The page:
It is important to note that spontaneous EPSCs (sEPSCs) were also recorded from APC cells in slices from completely independent cohorts of young and old mice, in the absence of TTX. The amplitude distributions of these events were almost identical to the events (mEPSCs) recorded in slices exposed to TTX. This suggests that the sEPSCs and mEPSCs are the same events; the lack of TTX sensitivity may be attributed to the high resting membrane potentials and low spontaneous firing of piriform pyramidal cells in vitro (Scholfield, 1978; Tseng and Haberly, 1988; Suzuki and Bekkers, 2006). In any case, the smaller amplitude of spontaneously-occurring synaptic AMPA currents in cells from old mice was replicated for both mEPSCs and “sEPSCs,” in different cohorts of mice.

The frequency of mEPSCs was not altered in the aged mice, suggesting that either (i) no change in the number of synapses contributing to these synapses with aging or (ii) that any such changes are accompanied by compensatory changes in spontaneous release probability. The synaptic origin of the mEPSCs could not be determined in these experiments. However, it is worth noting that the paired-pulse experiments did not reveal any differences that would be indicative of changes in release probability in either the LOT or ASSN pathways in young versus old mice. It is also worth noting that paired-pulse ratios may not be very sensitive measures of release kinetics.

In toto, the results of the present study point to the conclusion that aging results in a loss of functional AMPA receptors at synapses on layer II pyramidal cells in piriform cortex. These losses may occur at LOT synapses, ASSN synapses, or both. Further studies will be necessary to establish whether these AMPA receptor losses are due to alterations in receptor subunit transcription, translation, trafficking, post-translational modification, or receptor assembly, as well as whether or not synaptic NMDA receptors are similarly effecting by aging. The decrease in synaptic potency with aging observed in the present study is in contrast to studies using minimal stimulation in rat hippocampal formation where the results suggest that dentate synapses increase in potency (larger unitary EPSPs) while CA1 synapses remain unchanged in old age (Barnes and McNaughton, 1980; Foster et al., 1991; Barnes et al., 1992).

A loss of synaptic AMPA receptors would not be expected to be without effect on LTP in the APC. Although the effects of aging on LTP have not been studied in piriform cortex, activation of more synapses with fewer AMPA receptors would be needed to trigger LTP in aged mice, in order to overcome the voltage-dependent block of NMDA receptors during high frequency stimulation. A disturbance of LTP might not be evident with supramaximal stimulation paradigms but may appear with near threshold stimulation, as observed in hippocampal field CA1. In this scenario, enhancement of AMPA receptor function might compensate for loss of synaptic AMPA receptors. Drugs that act in this way are known to facilitate olfactory learning in young animals (Larson et al., 1995) and may alleviate some of the learning deficits shown by aged mice.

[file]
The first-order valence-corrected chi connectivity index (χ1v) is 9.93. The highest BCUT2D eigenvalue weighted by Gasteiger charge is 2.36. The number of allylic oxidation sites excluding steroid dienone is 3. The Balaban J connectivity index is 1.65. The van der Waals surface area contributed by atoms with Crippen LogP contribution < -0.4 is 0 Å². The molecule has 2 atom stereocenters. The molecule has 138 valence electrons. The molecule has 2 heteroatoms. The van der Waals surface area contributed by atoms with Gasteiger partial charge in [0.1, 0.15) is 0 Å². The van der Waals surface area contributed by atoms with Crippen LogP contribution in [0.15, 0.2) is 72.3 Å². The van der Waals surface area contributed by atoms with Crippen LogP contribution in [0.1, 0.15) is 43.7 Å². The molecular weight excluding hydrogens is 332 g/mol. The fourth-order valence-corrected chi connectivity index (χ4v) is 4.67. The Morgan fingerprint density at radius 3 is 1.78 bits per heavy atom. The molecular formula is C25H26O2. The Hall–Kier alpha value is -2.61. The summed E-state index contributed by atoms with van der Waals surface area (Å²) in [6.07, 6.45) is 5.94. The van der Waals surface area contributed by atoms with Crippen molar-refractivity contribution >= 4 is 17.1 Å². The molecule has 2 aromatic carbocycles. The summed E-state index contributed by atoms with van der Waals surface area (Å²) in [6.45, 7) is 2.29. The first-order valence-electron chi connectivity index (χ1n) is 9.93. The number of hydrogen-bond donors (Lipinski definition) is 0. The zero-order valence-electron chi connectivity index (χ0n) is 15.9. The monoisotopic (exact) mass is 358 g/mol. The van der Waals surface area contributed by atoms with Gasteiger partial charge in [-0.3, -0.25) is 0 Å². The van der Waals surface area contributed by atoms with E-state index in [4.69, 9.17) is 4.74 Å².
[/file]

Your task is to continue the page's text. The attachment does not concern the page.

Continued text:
Conflict of Interest Statement

The authors declare that the research was conducted in the absence of any commercial or financial relationships that could be construed as a potential conflict of interest.


The research was supported by grants from the National Institutes of Health (DC5793) and the U.S. Army Medical Research and Materiel Command (#10917352).


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Keywords: piriform cortex, mEPSC, LTP, AMPA, aging, mouse, olfaction

Citation: Gocel J and Larson J (2013) Evidence for loss of synaptic AMPA receptors in anterior piriform cortex of aged mice. Front. Aging Neurosci. 5:39. doi: 10.3389/fnagi.2013.00039

Received: 06 May 2013; Accepted: 17 July 2013;
Published online: 06 August 2013.

Edited by:

Orly Lazarov, The University of Illinois at Chicago, USA

Reviewed by:

Eric Blalock, University of Kentucky, USA
Junming Wang, University of Mississippi Medical Center, USA

Copyright: © 2013 Gocel and Larson. This is an open-access article distributed under the terms of the Creative Commons Attribution License (CC BY). The use, distribution or reproduction in other forums is permitted, provided the original author(s) or licensor are credited and that the original publication in this journal is cited, in accordance with accepted academic practice. No use, distribution or reproduction is permitted which does not comply with these terms.

*Correspondence: John Larson, Psychiatric Institute (M/C 912), Department of Psychiatry, College of Medicine, University of Illinois at Chicago, 1601 West Taylor Street, Chicago, IL 60612, USA e-mail: